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Re: The place of Books in Research

On Nov 12, 2010, at 3:53 PM, Jason Brougham wrote:

> Hello all,
> I see both sides of this issue. Of course there are books by single authors 
> or small groups thereof that contain important information and insight. Not 
> every good paper or report is peer - reviewed, and some very weak papers do 
> get through peer review unimproved.
> I would humbly suggest that, even if peer review is out of the question, it 
> can be helpful to collaborate. Collaboration can help an author to see their 
> own work from a more objective perspective, and correct weaknesses that might 
> not have been obvious before publication. I can imagine even just having a 
> colleague read the manuscript could help a great deal.
> And I concur with you about Greg Paul. He has been a hero and inspiration of 
> mine for 22 years. No one has as many photographic details about dinosaur 
> skeletons stored in their brain as he does.
> -Jason
> On Nov 12, 2010, at 3:27 PM, ralphchapman wrote:
>> Hey Gangoids:
>> Now that the sometimes nasty discussions on feathers have temporarily
>> started to relax a bit, I wanted to bring up something that was at the
>> original core of the debate and get your opinions because I really want to
>> know what people think and, personally, have a very open mind on a final
>> conclusion - specifically, what is the place of books in the ongoing
>> research stream?
>> I'm not talking about edited volumes with journal-like papers. Most of these
>> seem to be getting peer review these days and it is certainly reasonable
>> that those papers should be a full partner in the ongoing stream.
>> But what about general books by a single author? Greg was royally po'd that
>> some of his work in Dinosaurs of the Air was not considered or mentioned by
>> Nudds and Dyke but does he have a reasonable argument? The research
>> literature has been getting incredibly voluminous over the past decade with
>> multiple hundreds of papers coming out on dinosaurs a year. It is very
>> difficult just to keep up with the onslaught even in relatively specific
>> areas. Now these are just standard peer-reviewed journal articles (and those
>> in edited volumes) and the pace of publication is really breathtaking given
>> that some of us can remember years when only a handful of papers - if that -
>> would come out during a year on any specific topic. I think we can agree
>> that these peer-reviewed papers must be considered and probably be a bit
>> more understanding if an author leaves one out because they missed it. That
>> is, of course, what the reviewers should help with by pointing out those
>> papers that are very relevant and were missed, but reviewers can be flaky -
>> as anyone who has ever submitted a paper knows.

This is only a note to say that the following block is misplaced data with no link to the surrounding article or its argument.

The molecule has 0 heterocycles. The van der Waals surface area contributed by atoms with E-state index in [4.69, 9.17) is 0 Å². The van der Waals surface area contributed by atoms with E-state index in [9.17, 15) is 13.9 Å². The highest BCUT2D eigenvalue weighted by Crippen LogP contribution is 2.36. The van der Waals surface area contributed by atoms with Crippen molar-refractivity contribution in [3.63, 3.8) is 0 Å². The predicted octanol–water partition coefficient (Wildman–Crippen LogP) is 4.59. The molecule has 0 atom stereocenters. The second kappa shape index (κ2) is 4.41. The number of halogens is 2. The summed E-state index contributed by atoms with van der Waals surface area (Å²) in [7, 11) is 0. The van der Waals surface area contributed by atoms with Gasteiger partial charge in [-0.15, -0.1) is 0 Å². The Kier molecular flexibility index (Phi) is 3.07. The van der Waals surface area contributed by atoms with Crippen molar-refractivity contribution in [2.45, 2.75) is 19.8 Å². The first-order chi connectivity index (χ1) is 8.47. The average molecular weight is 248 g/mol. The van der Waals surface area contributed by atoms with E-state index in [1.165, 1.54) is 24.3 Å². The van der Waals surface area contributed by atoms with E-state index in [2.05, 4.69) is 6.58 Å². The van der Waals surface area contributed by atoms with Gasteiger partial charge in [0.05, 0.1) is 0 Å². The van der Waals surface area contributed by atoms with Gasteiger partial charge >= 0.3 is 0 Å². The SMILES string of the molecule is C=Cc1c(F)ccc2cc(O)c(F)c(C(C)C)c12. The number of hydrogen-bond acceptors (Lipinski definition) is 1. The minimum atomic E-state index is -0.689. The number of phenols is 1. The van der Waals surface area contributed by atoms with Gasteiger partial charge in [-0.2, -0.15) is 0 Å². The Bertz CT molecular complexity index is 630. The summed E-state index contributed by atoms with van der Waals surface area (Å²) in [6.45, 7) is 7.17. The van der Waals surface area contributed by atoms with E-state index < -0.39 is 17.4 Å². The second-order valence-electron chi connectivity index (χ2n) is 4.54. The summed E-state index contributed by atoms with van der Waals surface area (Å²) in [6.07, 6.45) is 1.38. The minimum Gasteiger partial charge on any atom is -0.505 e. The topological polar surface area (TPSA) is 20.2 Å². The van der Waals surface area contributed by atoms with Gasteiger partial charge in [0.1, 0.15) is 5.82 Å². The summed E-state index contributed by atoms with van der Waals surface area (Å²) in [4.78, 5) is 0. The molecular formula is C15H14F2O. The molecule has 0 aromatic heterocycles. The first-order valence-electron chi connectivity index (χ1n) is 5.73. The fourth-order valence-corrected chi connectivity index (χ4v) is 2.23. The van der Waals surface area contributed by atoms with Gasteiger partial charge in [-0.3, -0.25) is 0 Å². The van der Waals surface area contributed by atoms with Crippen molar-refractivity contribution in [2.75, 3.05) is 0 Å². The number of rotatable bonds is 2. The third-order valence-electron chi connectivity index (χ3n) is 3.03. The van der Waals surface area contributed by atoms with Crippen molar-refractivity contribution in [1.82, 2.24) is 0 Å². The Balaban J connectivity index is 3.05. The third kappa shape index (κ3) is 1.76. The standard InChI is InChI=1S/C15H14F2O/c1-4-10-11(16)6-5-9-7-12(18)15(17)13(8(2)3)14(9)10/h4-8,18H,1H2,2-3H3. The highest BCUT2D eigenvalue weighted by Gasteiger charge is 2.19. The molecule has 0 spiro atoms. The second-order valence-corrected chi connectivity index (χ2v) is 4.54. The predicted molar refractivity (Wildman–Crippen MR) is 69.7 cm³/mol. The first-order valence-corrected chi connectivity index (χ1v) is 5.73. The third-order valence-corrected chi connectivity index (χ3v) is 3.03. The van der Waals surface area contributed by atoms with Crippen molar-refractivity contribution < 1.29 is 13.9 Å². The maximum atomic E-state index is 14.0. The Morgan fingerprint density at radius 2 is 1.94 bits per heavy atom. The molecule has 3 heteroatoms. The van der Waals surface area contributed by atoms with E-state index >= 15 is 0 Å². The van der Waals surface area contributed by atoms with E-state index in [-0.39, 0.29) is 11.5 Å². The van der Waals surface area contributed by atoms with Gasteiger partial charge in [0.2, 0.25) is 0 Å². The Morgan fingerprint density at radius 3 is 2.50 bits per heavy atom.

>> But what about books like DOTA? There are lots of books coming out as well
>> and they tend to long and, in many cases - Greg's books perhaps a bit of an
>> exception - expensive and difficult to get in something like a pdf format.
>> Further, do these books really go through a comparable review process and do
>> they tend to do the same job of documenting the ideas in them and giving the
>> references that they should? My copy of DOTA is still packed after a recent
>> move so I can't go back and check right away but this is really a key point
>> about books in general. Do researchers really have a responsibility to cite
>> a large and mostly "popular" book like DOTA like they would a refereed
>> paper? I would suggest we leave Greg as a specific author out of this and
>> treat this as a general discussion - I have enjoyed his books and am making
>> absolutely no suggestions of his or his books wanting in quality etc. Just,
>> as more and more of these things come out, what are our responsibilities as
>> researchers and where within all these books does it end. A
>> juvenile-oriented book on pterosaurs (note: not what Greg did for DOTA and
>> the Field Guide) might still have some unique, cool ideas. So what do you
>> think?
>> I will say, especially as morphometrician and paleontologist, that some
>> books have been real seminal in my development and have been understandably
>> cited a zillion times - specifically, On Growth and Form (D'Arcy Thompson of
>> course), Simpson's Major Features of Evolution and Olson and Miller's
>> Morphological Integration to name a few. Probably, for me, Gould's Ontogeny
>> and Phylogeny as well, although that is a bit different as it was written by
>> a friend of mine. I would also point to Raup and Stanley.
>> So was Greg right to be PO'd or is this inevitable as the paper trail
>> (including virtual journals) gets bigger and bigger. And let me repeat
>> myself, Greg is an old friend and I have always respected him and his work
>> so assume what I recall from DOTA, that it is a quality piece of work and
>> keep answers more generic and, of course, thoughtful.
>> Thanks, Ralph
>> Ralph E. Chapman
>> Deck & Chapman LLC
>> New Mexico Virtualization, LLC
>> 102 El Morro St.
>> Los Alamos, NM 87544
>> (505) 672-2240
>> (505) 500-5266 (Cell)
>> ralphchapman@earthlink.net
>> ralphchapman@nmvirt.com
> Jason Brougham
> Senior Principal Preparator
> American Museum of Natural History
> jaseb@amnh.org
> (212) 496 3544

Jason Brougham
Senior Principal Preparator
American Museum of Natural History
(212) 496 3544